Last week I was celebrating the 20 years of my Harman Kardon SoundSticks, but last Monday there was another anniversary that some of us celebrated fondly: EditPlus 1.0, released March 20th, 1998, is 25 years old!
Internet Explorer 4
The news recently splashed the demise, disappearance, and final “good riddance” of Internet Explorer. I remembered the first time I encountered the beast. In 1997, Internet Explorer 4.0 was soooooo good compared to anything else, it was hard to believe.
On Being a Generalist
There is a lot of discussion online these days about the relative benefits (and drawbacks) of being a generalist software developer.
Things That Define Big Software Companies
Looking at the software industry, it appears that most big companies usually share more traits than they would like to admit.
Memories of Centralized SCMs
It might sound incredible to younger developers out there, but there was a time when Git did not exist.
When James Patterson, one of the best-selling authors in the world, had the idea for “Honeymoon,” his 2005 novel, he started writing an outline.
Programming is a very opinionated activity. Unfortunately, those opinions are seldom based on facts, and most of them are futile, and lead to stupid arguments on Reddit or Hacker News or the comments section of a blog.
If you work in this industry for a certain amount of time you are certainly bound to suffer, at some point or another, the delicious experience of the programmer job interview.
Somewhere between the end of the Second World War and the beginning of the Cold War, when the enemy started speaking Russian instead of German, a US Navy programmer was working in an early computer, trying feverishly to solve a problem in a program.
The Developer Guide to Migrate Across Galaxies
This is the presentation I gave at the second App Builders Conference in Lausanne, Switzerland, April 25th, 2017.
Making iOS Applications Accessible
This is the talk I gave at the Mobile Developer Summit, Bangalore, India, September 15th, 2016
Refactoring iOS Projects
Presentation given in Dnipropetrovsk, Ukraine, on July 16th, 2016. In this session we are going to learn simple yet effective techniques to refactor large iOS codebases in order to make them more testable, to adapt them to be eventually rewritten in Swift, and to make them as “future proof” as possible.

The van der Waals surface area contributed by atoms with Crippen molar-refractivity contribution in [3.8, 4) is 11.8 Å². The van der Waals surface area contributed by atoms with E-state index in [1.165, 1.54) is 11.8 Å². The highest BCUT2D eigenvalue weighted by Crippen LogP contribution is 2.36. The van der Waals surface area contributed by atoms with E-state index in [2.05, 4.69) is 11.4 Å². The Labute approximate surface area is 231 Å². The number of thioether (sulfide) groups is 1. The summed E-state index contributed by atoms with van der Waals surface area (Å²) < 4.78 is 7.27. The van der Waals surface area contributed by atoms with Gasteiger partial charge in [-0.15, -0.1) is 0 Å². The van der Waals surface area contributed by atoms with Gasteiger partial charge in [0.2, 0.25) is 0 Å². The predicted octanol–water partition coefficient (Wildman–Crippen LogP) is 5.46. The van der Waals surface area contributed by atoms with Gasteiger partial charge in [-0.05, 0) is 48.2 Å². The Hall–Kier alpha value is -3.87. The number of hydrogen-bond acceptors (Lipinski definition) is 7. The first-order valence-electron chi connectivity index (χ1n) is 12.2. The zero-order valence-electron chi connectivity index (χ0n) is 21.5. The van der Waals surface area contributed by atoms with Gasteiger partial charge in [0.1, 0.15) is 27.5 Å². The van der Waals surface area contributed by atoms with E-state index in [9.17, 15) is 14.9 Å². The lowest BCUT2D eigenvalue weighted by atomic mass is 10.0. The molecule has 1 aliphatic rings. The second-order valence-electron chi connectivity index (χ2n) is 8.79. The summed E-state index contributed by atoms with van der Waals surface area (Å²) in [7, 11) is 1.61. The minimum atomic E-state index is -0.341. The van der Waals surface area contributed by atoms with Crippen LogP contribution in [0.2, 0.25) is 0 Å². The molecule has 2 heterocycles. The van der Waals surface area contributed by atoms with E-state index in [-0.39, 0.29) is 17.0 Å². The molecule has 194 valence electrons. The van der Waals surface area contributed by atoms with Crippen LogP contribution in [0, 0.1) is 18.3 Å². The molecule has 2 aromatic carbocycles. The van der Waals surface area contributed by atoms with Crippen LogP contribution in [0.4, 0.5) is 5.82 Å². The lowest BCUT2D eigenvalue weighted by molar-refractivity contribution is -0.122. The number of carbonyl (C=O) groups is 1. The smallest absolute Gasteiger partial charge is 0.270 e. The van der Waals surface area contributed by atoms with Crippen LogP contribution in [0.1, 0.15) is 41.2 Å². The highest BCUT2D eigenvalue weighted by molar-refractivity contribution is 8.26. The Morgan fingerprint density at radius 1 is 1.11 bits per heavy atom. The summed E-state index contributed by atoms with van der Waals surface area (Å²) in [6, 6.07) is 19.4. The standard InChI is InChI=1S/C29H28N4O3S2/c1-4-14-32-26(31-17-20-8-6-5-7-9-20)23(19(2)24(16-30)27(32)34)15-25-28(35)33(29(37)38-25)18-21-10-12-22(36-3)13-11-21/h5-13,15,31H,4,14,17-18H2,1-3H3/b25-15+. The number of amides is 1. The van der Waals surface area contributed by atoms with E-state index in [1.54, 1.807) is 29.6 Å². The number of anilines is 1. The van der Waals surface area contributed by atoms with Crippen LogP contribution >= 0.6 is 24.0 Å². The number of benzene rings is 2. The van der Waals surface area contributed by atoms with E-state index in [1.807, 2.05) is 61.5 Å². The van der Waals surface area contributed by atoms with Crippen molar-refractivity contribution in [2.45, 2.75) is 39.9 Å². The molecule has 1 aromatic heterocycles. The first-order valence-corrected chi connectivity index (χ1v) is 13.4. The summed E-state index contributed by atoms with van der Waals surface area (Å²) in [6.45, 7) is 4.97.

MoMA and Software as an Art
What would be the place, in a museum like MoMA, of a collection of art dedicated to software?
Learning One New Language Every Year
Here’s an update of the current status of my “one language per year” lifelong initiative:
Discovering a Hidden iPhone URL Scheme
As an iPhone developer, one of the simplest and easiest mechanisms you have to interact with other applications is through the use of iPhone URL Schemes.
Challenges for Software Engineers
Software Engineering is the youngest of all the professions, being born around 50 years ago, but since then it has been continually improved.
On the Need of Minimalist Polyglots
Many companies, at some point of their history, ask themselves a simple question: what programming language should I use?
There’s an interesting discussion going on these days on Ruby blogs about, basically, how to avoid one of the most common, annoying, easy-to-create bugs in any programming language: calling a method on a null reference (or pointer, depending on your language).
That Nice Freedom of Modifying Software
One of the best learning tools I have found in my career is to take someone else’s code, and to modify it slightly to see what happens, to play with it, and eventually to release that code in this blog, or send it to the original author, fixing it somehow or adding some feature:
About Operating Systems, Abstractions and APIs
Charles Petzold, in its book “Code”, states the following: In theory, application programs are supposed to access the hardware of the computer only through the interfaces provided by the operating system.
One of the most pragmatically influential changes in software development, since the late eighties, was the introduction of several object-oriented frameworks, in different programming languages.
This Year's Programming Languages
Trying to keep my promise of learning a new programming language every year, I have identified a couple of candidates for 2007:
Do-It-Yourself, Now and Then
Beginning 1998, nearly 9 years ago, I created this tool at my former employer’s site.
I have just posted a page in the site, about a recent project I’ve done, implementing a simple stack-based calculator, similar to those HP ones: it is called Calculator, and you can find it under the Project pages.